10.3.1 Business Patterns 289

10.3.2 Use Case Scenarios 290

10.4 Component Deep Dive 291

10.4.1 Component Model Introduction 291

10.4.2 Component Descriptions 292

10.4.3 Component Relationship Diagrams 293

10.5 Component Interaction Diagram–Deployment Scenario 294

10.5.1 Business Context 295

10.5.2 Component Interaction Diagram 295

10.6 Service Qualities for Metadata Management 298

10.7 Applicable Operational Patterns 300

10.8 IBM Technology Mapping 302

10.8.1 IBM Technology Overview 302

10.8.2 Scenario Description Using IBM Technology 303

10.9 Conclusion 305

10.10 References 306

Chapter 11 Master Data Management 307

11.1 Introduction and Terminology 307

11.1.1 Registry Implementation Style 308

11.1.2 Coexistence Implementation Style 309

11.1.3 Transactional Hub Implementation Style 309

11.1.4 Comparison of the Implementation Styles 310

11.1.5 Importance of Information Governance for MDM 311

11.2 Business Scenarios 311

11.3 Component Deep Dive 313

11.3.1 Interface Services 314

11.3.2 Lifecycle Management 314

11.3.3 Hierarchy and Relationship Management Services 315

11.3.4 MDM Event Management Services 316

11.3.5 Authoring Services 316

11.3.6 Data Quality Management Services 316

11.3.7 Base Services 317

11.4 Component Interaction Diagram 318

11.5 Service Qualities 323

11.5.1 MDM Security 323

11.5.2 Privacy 325

11.6 Applicable Operational Patterns 326

11.7 Conclusion 327

11.8 References 328

Chapter 12 Information Delivery in a Web 2.0 World 329

12.1 Web 2.0 Introduction to Mashups 329

12.2 Business Drivers 330

12.2.1 Information Governance and Architectural Considerations for Mashups 335

12.3 Architecture Overview Diagram 336

12.4 Component Model Diagram 338

12.5 Component Interaction Diagrams 340

12.5.1 Component Interaction Diagrams–Deployment Scenarios 343

12.6 Service Qualities for Mashup Solutions 345

12.7 Mashup Deployment–Applicable Operational Patterns 349

12.7.1 Scenario 1: Simple Deployment Model 349

12.7.2 Scenario 2: High Availability Model 350

12.7.3 Scenario 3: Near-Real-Time Model 353

12.8 IBM Technologies 354

12.8.1 Lotus Mashups 355

12.8.2 InfoSphere Mashup Hub 355

12.8.3 WebSphere sMash 355

12.9 Conclusion 356

12.10 References 357

Chapter 13 Dynamic Warehousing 359

13.1 Infrastructure for Dynamic Warehousing 360

13.1.1 Dynamic Warehousing: Extending the Traditional Data Warehouse Approach 361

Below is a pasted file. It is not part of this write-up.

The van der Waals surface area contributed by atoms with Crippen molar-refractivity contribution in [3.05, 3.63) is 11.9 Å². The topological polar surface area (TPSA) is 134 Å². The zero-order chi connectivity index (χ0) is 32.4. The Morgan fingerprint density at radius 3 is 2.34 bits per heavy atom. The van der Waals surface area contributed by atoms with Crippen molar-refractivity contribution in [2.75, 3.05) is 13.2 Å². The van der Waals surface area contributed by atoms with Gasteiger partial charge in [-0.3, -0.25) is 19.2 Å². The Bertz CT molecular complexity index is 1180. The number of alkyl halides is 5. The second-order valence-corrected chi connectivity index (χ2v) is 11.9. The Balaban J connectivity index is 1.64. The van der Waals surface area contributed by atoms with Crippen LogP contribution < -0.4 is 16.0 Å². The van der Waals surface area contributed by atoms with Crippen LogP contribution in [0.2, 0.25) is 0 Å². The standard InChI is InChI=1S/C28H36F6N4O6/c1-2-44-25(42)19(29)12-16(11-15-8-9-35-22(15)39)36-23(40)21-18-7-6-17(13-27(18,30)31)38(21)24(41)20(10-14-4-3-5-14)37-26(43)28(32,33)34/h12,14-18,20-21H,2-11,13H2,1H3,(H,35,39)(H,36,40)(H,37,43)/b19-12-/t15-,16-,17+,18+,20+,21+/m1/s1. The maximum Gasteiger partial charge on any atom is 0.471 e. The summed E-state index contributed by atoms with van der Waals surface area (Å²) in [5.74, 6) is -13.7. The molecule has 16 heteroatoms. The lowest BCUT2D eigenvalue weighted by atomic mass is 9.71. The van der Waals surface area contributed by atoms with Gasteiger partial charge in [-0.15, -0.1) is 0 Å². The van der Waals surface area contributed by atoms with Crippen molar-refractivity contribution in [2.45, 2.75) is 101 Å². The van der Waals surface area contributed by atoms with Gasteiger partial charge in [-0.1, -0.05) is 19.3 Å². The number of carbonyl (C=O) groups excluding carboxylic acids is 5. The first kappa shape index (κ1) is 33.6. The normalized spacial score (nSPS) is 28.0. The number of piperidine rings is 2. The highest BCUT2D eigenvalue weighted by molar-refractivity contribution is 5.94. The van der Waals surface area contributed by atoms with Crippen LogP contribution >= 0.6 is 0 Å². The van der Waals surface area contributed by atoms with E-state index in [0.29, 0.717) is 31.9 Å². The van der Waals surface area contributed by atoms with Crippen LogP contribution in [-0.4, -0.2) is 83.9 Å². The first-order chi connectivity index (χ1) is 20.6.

13.2 Business Scenarios and Patterns 370

13.2.1 Practical Business Applications 371

13.3 Component Interaction Diagrams–Deployment Scenarios 372

13.3.1 Dynamic Pricing in the Financial Industry 372

13.3.2 Addressing Customer Attrition/Churn 377

13.4 Conclusion 381

13.5 References 381

Chapter 14 New Trends in Business Analytics and Optimization 383

14.1 A New Approach to Business Performance Management 384

14.1.1 A Framework for Business Analytics and Business Optimization 385

14.1.2 Performance Metrics 387

14.2 Business Scenario, Business Patterns, and Use Case 387

14.2.1 Banking Use Case 388

14.3 Component Interaction Diagrams–Deployment Scenarios 389

14.3.1 Predictive Analytics in Health Care 390

14.3.2 Optimizing Decisions in Banking and Financial Services–Trading 394

14.3.3 Improved ERM for Banking and Financial Services 397

14.4 Conclusion 402

14.5 References 403

Glossary 405

Index 415

Appendixes can be found online at www.ibmpressbooks.com/artofeia

Appendix A: Software Product Mapping 1

Appendix B: Standards and Specifications 19

Appendix C: Regulations 33

Mario Godinez, Executive IT Architect and IBM Senior Certified IT Architect (SCITA) within IBM’s Worldwide Information On Demand Architecture team, has spent 15+ years helping IBM customers architect and implement complex enterprise solutions.

Eberhard Hechler is an IBM Executive IT Architect and SCITA within the IBM Information Management Advanced Engagement Team and a member of the IBM Academy of Technology.

Klaus Koenig, an IBM Distinguished Engineer, leads major IBM initiatives in Cloud Computing, Green IT, service lifecycle management, and IT process automation.

Steve Lockwood works in the IBM Software Group as an Executive Architect and IBM SCITA and has 20 years experience in building information-related solutions.

Martin Oberhofer works in the IBM Software Group as an Architect for Enterprise Information Architecture with clients worldwide.

Michael Schroeck, a partner and the Global Business Intelligence (BI) and Information on Demand (IOD) Leader for IBM, Global Business Services, specializes in designing and implementing large, complex BI/IOD solutions.